Here are my top five tips for getting started with being your own public relations advocate:
Define what makes you different
Building a world-class brand requires a unique selling proposition that resonates with customers. It’s what defines your brand in the market and sets it apart from the competition.
It could be about product attributes, your personal story, your company values, your global impact or all of the above, but it’s impossible to create a public relations strategy without first grasping your company’s defining quality.
When thinking this through, answer the following questions:
- Why should consumers care about my product?
- What problem am I solving?
- How do the benefits of my product or service differ from those of my competitors?
You’ll start to see patterns emerge when you review the answers to the above questions, which will help you better define your unique selling proposition. Don’t rush the process. Seek input from colleagues, family, friends and other professionals in order to make sure you have a variety of perspectives.
Utilize the power of social media
Social media is a powerful tool for entrepreneurs
These numbers should be encouraging, as they mean the knowledge of where your consumers spend a large portion of their time (and how to reach them) is right at your fingertips. Ensure you have an active presence on the social media platforms that make sense for your target market. Focused on engaging with millennials or Generation Z? Take a look at Instagram or Snapchat to engage and grow your fan base.
In addition to customers, are you aiming to reach other businesses? LinkedIn is a great place to start.
Learn your industry influencers
You’ll never sell to your audience if you don’t first understand them. Do a thorough analysis of your target audience to learn what they are reading, watching and listening to.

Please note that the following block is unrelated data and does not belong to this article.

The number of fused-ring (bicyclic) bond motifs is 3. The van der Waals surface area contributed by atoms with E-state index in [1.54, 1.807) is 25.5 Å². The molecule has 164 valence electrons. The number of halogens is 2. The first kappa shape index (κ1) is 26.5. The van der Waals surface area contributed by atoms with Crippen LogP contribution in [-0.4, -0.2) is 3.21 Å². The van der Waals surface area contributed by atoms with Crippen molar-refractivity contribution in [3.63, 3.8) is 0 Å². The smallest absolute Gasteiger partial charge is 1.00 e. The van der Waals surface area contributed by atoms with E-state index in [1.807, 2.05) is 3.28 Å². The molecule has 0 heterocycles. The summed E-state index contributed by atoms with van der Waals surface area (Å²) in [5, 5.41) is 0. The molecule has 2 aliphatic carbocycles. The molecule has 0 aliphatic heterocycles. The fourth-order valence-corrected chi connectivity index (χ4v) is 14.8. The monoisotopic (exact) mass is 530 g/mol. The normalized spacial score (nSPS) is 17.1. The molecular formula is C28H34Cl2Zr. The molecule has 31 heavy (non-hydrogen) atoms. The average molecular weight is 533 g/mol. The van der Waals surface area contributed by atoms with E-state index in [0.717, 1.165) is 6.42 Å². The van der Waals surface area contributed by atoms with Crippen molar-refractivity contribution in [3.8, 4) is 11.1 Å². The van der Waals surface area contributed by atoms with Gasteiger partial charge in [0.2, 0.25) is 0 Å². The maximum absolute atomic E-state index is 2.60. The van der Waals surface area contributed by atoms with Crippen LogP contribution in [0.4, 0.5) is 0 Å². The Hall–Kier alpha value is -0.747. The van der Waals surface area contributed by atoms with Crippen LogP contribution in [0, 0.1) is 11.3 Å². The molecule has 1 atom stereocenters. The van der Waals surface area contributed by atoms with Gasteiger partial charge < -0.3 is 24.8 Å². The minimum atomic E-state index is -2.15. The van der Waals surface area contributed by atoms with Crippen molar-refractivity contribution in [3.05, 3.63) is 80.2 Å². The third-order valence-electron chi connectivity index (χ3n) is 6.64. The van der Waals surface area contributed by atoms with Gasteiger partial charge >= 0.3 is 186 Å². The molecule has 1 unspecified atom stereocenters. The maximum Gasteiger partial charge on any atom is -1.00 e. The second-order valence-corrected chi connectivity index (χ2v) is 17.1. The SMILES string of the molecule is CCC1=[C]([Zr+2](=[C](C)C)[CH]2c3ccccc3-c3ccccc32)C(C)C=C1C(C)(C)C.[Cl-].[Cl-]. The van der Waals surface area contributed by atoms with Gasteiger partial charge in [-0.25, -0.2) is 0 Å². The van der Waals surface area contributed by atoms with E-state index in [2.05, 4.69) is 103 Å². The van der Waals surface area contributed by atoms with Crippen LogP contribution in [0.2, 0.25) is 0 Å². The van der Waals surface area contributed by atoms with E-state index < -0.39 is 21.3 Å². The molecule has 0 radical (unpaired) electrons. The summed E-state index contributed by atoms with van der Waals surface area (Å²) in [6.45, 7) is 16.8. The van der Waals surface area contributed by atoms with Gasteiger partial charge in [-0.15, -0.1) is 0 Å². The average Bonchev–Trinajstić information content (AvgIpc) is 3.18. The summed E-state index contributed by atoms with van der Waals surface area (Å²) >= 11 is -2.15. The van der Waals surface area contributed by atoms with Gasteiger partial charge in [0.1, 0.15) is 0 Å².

Where are they posting socially? What is their most-used app? Where do they get their news? This information will help you identify who you can consider contacting in order to get your message directly to your ideal audience.
Make it your mission to get to know journalists, bloggers, reporters, social media influencers, YouTube personalities or even celebrities who cover your industry. These relationships will be essential since they are the connection between you and your target audience. Engage with them via email or social media (see, I told you it was important!) and work to build authentic relationships.
Be consistent within your community
While the majority of public relations happens digitally, don’t discount the power of building relationships with the public while in public.
Start by getting involved with a local organization where you can give your time and resources, and also become more immersed in the community around you. With over 193 chapter locations in 60 countries, Entrepreneurs’ Organization (EO) is one community that supports entrepreneurs with executive-education events, networking opportunities and mentorship programs.
While it’s important for you to network, it’s equally as important to showcase your product or service locally. Can you offer your product or service for free to a select group of individuals for testing and feedback? Research local events that your target audience frequents and offer to be a sponsor. Any opportunity to get your brand in front of the public eye is positive.
Once you’ve defined your message, engaged with your target audience on social media and in the community and established relationships with influencers, it’s time to start talking.
First, think about the subjects in which you’re an expert, or topics relevant to your business that will add value to readers.
Then, choose one media outlet where you’ve created a relationship (such as your local newspaper or a trade publication that covers your industry) and offer to write a monthly column for free. Getting your name and your company’s name into the public eye in this way is a powerful marketing tactic.
What makes good-quality public relations practitioners so valuable (and often expensive) is that they learn how to talk and write like you, and then they use your voice to relay well-crafted messages to your targeted audiences. They use the tactics I’ve listed above in addition to others (such as blogging, SEO, case studies and infographics, to name a few) to get your company’s name in front of decision-makers.
It doesn’t take a huge corporation with a large marketing budget to see results. Start with these five tips to begin advocating on behalf of your own organization.